The Doves of Venus, Paperback

The Doves of Venus Paperback

4 out of 5 (2 ratings)


Pretty, brave and eighteen, Ellie has come to London in search of adventure.

She soon finds it in Quintin Bellot, the handsome but tired dilettante who finds her a job in fashionable Chelsea.

But Quintin, the seducer of one dove, is also the husband of another. And Petta, his once beautiful wife, is fighting back age as fiercely as Ellie is plunging into it.




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Review by

This novel was written and set in the 1950s. It was rescued in the 80s by the Virago Press.The story focuses on Ellie who is determined to leave the stifling and uncongenial atmosphere of her home in a small seaside provincial town, much to the disapproval of her widowed mother and older sister. Ellie is determined to make a life for herself in London and never return.She rents a room in the Victoria area and is willingly seduced by the so-charming Quintin. Ellie is a naïve young woman who believes Quintin really loves her. He is a man-about-town figure who lives on unearned income and spends his life picking up young girls. He is separated from the beautiful Petta who also indulges in numerous affairs.If one didn’t know Olivia Manning had a reputation as a good novelist (famous for her Balkan Trilogy) you would think this a well-worn theme and not bother to keep turning the pages. What made it an interesting read for me was in the detail of London life at the time for both working-class young women and also the upper middle-class types she comes across: you can sense the author’s distaste for the latter. There is for Ellie the exhilaration of being caught up in the life of the metropolis but also the downside of not being able to take advantage of what it has to offer when the last shilling has to go in the gas meter or when it’s a choice of toast or bun in a tea-shop,not both. This is before the era of equal pay and Ellie is badly paid for her work in the ‘antiquing’ department of a second-hand furniture store.For me it worked on two counts – the sociological aspect and the London scene of the time. For anybody not particularly interested in those aspects of a novel, I suspect it might be a no-no. I subsequently found out that when Olivia Manning died in 1980 it was the only novel of hers not mentioned in the long obituary notice in The Times.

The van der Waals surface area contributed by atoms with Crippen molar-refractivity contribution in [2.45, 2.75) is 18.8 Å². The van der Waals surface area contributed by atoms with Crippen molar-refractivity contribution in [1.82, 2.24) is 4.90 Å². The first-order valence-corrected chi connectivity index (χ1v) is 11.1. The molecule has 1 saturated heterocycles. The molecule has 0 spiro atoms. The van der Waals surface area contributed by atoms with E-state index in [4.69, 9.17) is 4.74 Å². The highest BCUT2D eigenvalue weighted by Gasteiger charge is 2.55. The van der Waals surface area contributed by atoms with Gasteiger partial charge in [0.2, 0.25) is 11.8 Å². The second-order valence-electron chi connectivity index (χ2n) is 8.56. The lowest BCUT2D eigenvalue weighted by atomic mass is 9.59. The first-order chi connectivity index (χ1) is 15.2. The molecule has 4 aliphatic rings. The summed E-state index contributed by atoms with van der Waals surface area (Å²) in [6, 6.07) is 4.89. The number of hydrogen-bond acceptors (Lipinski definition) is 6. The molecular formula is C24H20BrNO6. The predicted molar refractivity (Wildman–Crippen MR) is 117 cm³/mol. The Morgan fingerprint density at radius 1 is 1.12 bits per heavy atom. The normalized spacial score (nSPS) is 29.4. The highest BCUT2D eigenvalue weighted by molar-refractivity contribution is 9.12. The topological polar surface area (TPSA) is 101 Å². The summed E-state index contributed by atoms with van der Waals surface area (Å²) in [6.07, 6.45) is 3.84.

Review by

i really enjoyed this until the end which came so suddenly. she's starving and cold, walking the streets of london and then she's married and unmoved by her former beau for whom she cried a river?

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